Situs Newswatch 11/23

With most people in the U.S. traveling and planning for the long Thanksgiving weekend ahead, we focus in the edition of Situs NewsWatch on European Commercial Real Estate. Please email us, we’d like to hear what you think.

Banks Exiting UK Due to Brexit – Not So Fast 

Banking executives are softening their warnings that Brexit will spur an exodus of staff from London.

Bloomberg reports bankers are gaining confidence that U.K. Prime Minister Theresa May will be able to secure a lengthy transition period that would carry them over from the current rules to whatever fresh terms of trade are agreed with the EU.

As for how all this is affecting Commercial Real Estate: Situs Managing Director Chip Good says, “People in the industry are simply working hard and yes there are properties being bought and sold.”

The shift in tone, also evident from banks including JPMorgan, Chase & Co. and Barclays PLC, comes after May sought to quell fears in the finance industry that her government wouldn’t fight to protect it from the fallout of Brexit when negotiations begin early next year. Bank of England Governor Mark Carney also called this week for a long transition period to give banks a chance to adapt.

“In all markets there are winners and losers,” says Good, who oversees Situs’ European Business Development. “There’s a big demand right now for CRE from people who have the money either to put into loans or to buy real estate assets.”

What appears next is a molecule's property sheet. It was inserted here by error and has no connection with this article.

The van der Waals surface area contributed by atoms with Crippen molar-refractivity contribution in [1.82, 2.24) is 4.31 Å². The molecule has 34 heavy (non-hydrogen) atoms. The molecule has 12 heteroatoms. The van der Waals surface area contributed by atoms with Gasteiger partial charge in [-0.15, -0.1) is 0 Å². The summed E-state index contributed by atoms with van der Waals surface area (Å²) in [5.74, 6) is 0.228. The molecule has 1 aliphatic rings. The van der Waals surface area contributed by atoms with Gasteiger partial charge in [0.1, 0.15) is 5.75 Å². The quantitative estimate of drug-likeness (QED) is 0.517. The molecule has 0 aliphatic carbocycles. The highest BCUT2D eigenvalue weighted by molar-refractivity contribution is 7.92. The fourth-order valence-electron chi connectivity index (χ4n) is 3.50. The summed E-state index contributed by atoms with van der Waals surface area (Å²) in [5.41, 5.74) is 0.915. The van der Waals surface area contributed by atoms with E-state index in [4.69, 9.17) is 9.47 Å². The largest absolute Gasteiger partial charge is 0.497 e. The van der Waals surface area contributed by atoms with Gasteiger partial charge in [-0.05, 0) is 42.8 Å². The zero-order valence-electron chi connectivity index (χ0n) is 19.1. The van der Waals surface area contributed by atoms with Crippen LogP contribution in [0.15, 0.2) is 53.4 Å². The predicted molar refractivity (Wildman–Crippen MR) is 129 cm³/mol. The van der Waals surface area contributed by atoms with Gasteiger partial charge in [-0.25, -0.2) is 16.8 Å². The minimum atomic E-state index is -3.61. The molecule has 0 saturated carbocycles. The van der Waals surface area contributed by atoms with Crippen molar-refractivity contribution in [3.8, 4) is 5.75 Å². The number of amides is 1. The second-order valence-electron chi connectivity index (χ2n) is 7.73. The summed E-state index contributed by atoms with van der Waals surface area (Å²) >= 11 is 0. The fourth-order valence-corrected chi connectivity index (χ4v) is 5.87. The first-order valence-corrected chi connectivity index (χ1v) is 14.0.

“Wait and see is UBS’s attitude toward Brexit,” UBS Group AG Chairman Axel Weber said at a conference in the U.K. capital. “No doubt London will remain an important financial center. UBS will be here.”

“Nobody wants to make a bad decision by moving quickly with the amount of uncertainty around,” Daniel Pinto, JPMorgan’s head of corporate and investment banking, said in an interview. “We will be ready to make a permanent decision once we have a better idea of the direction of travel.”

Italy’s Looming Bank Crisis

Italy’s banking problems continue to spiral out of control.

Nearly one-fifth of all loans in the Italian banking system are classified as troubled, a total worth 360 billion euros, or nearly $400 billion, at the end of last year, according to the International Monetary Fund. That represents roughly 40 percent of all the bad loans within the countries sharing the euro.

“Italy’s known about these problems for going on nine years and has done little to solve them” says Situs’ managing director Prasad Chaganti. “The European Central is expected to publish guidelines on Non-performing loans early next year and it will be interesting to note their observations. Italian banks Intesa Sanpaolo and Banca Monti Dei Paschi di Siena are gearing up to deleverage their books and if those trades go ahead as planned, it could trigger more activity in the Italian markets”.